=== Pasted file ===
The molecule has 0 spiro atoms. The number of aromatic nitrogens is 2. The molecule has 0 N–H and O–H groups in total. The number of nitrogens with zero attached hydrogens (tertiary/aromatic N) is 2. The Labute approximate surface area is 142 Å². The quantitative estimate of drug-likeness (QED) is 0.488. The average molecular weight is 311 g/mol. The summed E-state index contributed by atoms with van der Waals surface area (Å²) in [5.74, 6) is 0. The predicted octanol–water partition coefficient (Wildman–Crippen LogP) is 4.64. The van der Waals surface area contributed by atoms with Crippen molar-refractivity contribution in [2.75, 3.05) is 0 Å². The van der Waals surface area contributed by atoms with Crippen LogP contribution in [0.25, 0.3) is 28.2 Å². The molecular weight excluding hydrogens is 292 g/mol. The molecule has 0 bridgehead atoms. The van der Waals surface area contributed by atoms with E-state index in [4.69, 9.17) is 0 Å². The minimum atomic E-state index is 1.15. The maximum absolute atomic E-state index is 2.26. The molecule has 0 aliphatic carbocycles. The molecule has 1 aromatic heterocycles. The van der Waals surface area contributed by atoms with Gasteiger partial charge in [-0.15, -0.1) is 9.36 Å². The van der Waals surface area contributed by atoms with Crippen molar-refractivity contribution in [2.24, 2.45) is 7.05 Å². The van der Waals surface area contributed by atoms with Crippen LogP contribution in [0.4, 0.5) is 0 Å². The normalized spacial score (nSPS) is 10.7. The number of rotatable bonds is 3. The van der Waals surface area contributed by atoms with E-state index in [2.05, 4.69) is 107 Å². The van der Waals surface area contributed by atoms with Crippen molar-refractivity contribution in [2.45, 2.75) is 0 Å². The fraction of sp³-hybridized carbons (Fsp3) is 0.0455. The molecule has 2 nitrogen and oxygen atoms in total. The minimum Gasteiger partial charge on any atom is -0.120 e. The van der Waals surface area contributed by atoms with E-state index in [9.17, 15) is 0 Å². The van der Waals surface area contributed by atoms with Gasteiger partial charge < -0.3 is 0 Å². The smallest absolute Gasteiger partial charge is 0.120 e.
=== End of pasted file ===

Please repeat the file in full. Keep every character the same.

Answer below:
The molecule has 0 spiro atoms. The number of aromatic nitrogens is 2. The molecule has 0 N–H and O–H groups in total. The number of nitrogens with zero attached hydrogens (tertiary/aromatic N) is 2. The Labute approximate surface area is 142 Å². The quantitative estimate of drug-likeness (QED) is 0.488. The average molecular weight is 311 g/mol. The summed E-state index contributed by atoms with van der Waals surface area (Å²) in [5.74, 6) is 0. The predicted octanol–water partition coefficient (Wildman–Crippen LogP) is 4.64. The van der Waals surface area contributed by atoms with Crippen molar-refractivity contribution in [2.75, 3.05) is 0 Å². The van der Waals surface area contributed by atoms with Crippen LogP contribution in [0.25, 0.3) is 28.2 Å². The molecular weight excluding hydrogens is 292 g/mol. The molecule has 0 bridgehead atoms. The van der Waals surface area contributed by atoms with E-state index in [4.69, 9.17) is 0 Å². The minimum atomic E-state index is 1.15. The maximum absolute atomic E-state index is 2.26. The molecule has 0 aliphatic carbocycles. The molecule has 1 aromatic heterocycles. The van der Waals surface area contributed by atoms with Gasteiger partial charge in [-0.15, -0.1) is 9.36 Å². The van der Waals surface area contributed by atoms with Crippen molar-refractivity contribution in [2.24, 2.45) is 7.05 Å². The van der Waals surface area contributed by atoms with Crippen LogP contribution in [0.4, 0.5) is 0 Å². The normalized spacial score (nSPS) is 10.7. The number of rotatable bonds is 3. The van der Waals surface area contributed by atoms with E-state index in [2.05, 4.69) is 107 Å². The van der Waals surface area contributed by atoms with Crippen molar-refractivity contribution in [2.45, 2.75) is 0 Å². The fraction of sp³-hybridized carbons (Fsp3) is 0.0455. The molecule has 2 nitrogen and oxygen atoms in total. The minimum Gasteiger partial charge on any atom is -0.120 e. The van der Waals surface area contributed by atoms with E-state index in [9.17, 15) is 0 Å². The van der Waals surface area contributed by atoms with Gasteiger partial charge < -0.3 is 0 Å². The smallest absolute Gasteiger partial charge is 0.120 e.